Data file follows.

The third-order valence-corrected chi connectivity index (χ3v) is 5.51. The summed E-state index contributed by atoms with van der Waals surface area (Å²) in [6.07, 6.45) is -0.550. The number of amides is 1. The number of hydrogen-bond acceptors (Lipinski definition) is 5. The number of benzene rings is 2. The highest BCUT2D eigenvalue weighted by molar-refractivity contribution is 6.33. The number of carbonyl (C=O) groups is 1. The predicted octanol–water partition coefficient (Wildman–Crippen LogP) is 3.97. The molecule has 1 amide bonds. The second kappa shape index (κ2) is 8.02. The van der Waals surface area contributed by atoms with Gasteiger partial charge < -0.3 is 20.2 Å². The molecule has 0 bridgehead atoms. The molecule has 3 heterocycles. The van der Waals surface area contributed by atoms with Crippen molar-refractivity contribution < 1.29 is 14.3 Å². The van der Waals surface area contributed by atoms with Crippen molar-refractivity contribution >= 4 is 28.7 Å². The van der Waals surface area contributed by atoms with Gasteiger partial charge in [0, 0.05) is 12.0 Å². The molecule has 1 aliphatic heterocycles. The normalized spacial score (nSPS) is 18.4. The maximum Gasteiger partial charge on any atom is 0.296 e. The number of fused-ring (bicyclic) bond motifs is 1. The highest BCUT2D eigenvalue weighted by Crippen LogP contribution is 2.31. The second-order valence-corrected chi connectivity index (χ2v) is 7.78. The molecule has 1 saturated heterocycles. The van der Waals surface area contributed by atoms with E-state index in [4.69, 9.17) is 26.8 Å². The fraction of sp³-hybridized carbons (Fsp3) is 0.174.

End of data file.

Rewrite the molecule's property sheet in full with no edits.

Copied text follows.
The third-order valence-corrected chi connectivity index (χ3v) is 5.51. The summed E-state index contributed by atoms with van der Waals surface area (Å²) in [6.07, 6.45) is -0.550. The number of amides is 1. The number of hydrogen-bond acceptors (Lipinski definition) is 5. The number of benzene rings is 2. The highest BCUT2D eigenvalue weighted by molar-refractivity contribution is 6.33. The number of carbonyl (C=O) groups is 1. The predicted octanol–water partition coefficient (Wildman–Crippen LogP) is 3.97. The molecule has 1 amide bonds. The second kappa shape index (κ2) is 8.02. The van der Waals surface area contributed by atoms with Gasteiger partial charge < -0.3 is 20.2 Å². The molecule has 0 bridgehead atoms. The molecule has 3 heterocycles. The van der Waals surface area contributed by atoms with Crippen molar-refractivity contribution < 1.29 is 14.3 Å². The van der Waals surface area contributed by atoms with Crippen molar-refractivity contribution >= 4 is 28.7 Å². The van der Waals surface area contributed by atoms with Gasteiger partial charge in [0, 0.05) is 12.0 Å². The molecule has 1 aliphatic heterocycles. The normalized spacial score (nSPS) is 18.4. The maximum Gasteiger partial charge on any atom is 0.296 e. The number of fused-ring (bicyclic) bond motifs is 1. The highest BCUT2D eigenvalue weighted by Crippen LogP contribution is 2.31. The second-order valence-corrected chi connectivity index (χ2v) is 7.78. The molecule has 1 saturated heterocycles. The van der Waals surface area contributed by atoms with E-state index in [4.69, 9.17) is 26.8 Å². The fraction of sp³-hybridized carbons (Fsp3) is 0.174.